This digital workbook was converted to the e-Book format by my dear friend and colleague Rabbi Mordechai Smolarcik, one of the most creative and talented educators I’ve ever met. Rabbi Smolarcik has received numerous awards/grants for his outstanding curricular efforts including the 2013 JEIC Innovator Grant for his Torah i-Textbook Project. I am deeply grateful to him for his assistance with our efforts.

The digital workbook is currently only available for use on an iPad. Our sources (read: Rabbi Smolarcik) inform us that Apple is working on an app that will eventually allow it to be used on an iPhone as well. Additionally, we are working to get it converted for use on other platforms as well and will use this email list to inform you of any new releases, print or digital. Please email or text 22828 and in the message line, type PROJECTYES (in caps) to sign up for our emails so you can have instant access to the information.

Visit to learn more about our popular chumash workbooks designed to give your children the Hebrew language skills to succeed in school.

For Today, Erev Rosh Chodesh Sivan – A Translation of The Shelah’s Prayer for Parents on Behalf of their Children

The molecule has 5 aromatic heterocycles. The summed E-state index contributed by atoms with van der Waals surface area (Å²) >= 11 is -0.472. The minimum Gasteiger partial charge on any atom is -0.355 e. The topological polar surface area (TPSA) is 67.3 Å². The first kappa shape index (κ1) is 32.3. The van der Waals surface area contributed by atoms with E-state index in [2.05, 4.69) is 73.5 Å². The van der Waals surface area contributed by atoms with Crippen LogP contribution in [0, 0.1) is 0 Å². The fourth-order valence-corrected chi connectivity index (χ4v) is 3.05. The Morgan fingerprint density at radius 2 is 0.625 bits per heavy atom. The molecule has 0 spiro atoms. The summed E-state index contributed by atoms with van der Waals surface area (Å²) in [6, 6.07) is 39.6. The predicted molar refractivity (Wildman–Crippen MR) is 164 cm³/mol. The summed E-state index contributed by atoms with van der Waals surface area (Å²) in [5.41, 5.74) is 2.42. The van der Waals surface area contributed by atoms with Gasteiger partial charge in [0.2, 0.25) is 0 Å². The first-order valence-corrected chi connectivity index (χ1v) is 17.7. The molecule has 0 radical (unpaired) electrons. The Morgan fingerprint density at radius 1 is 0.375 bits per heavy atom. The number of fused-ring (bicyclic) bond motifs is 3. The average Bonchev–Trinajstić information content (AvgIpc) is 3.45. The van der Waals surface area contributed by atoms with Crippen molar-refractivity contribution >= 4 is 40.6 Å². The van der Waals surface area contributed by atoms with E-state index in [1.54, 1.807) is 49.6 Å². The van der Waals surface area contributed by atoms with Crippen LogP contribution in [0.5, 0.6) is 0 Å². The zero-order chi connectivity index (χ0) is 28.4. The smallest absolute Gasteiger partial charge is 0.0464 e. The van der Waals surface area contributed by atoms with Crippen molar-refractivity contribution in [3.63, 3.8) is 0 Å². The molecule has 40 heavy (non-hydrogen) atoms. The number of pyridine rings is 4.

The Shela HaKadosh says that Erev Rosh Chodesh Sivan is a special day to daven for your children’s spiritual and material needs. Here is an English Translation of the prayer he composed for this. You can say the Hebrew version here.

You have been the Eternal, our G-d, before You created the world, and You are the Eternal, our G-d, since you created the world, and You are G-d forever. You created Your world so that Your Divinity should become revealed thorugh Your holy Torah, as our Sages expounded on the first word therein, and for Israel, for they are Your people and Your inheritance whom You have chosen from among all nations. You have given them Your holy Torah and drawn them toward Your great Name. These two commandments are, “Be fruitful and Multiply” and “You shall teach them to your children.” Their purpose is that You did not create the world to be empty, but to be inhabited, and that it is for Your glory that You created, fashioned, and perfected it, so that we, our offspring, and all the descendants of your people Israel will know Your Name and study Your Torah.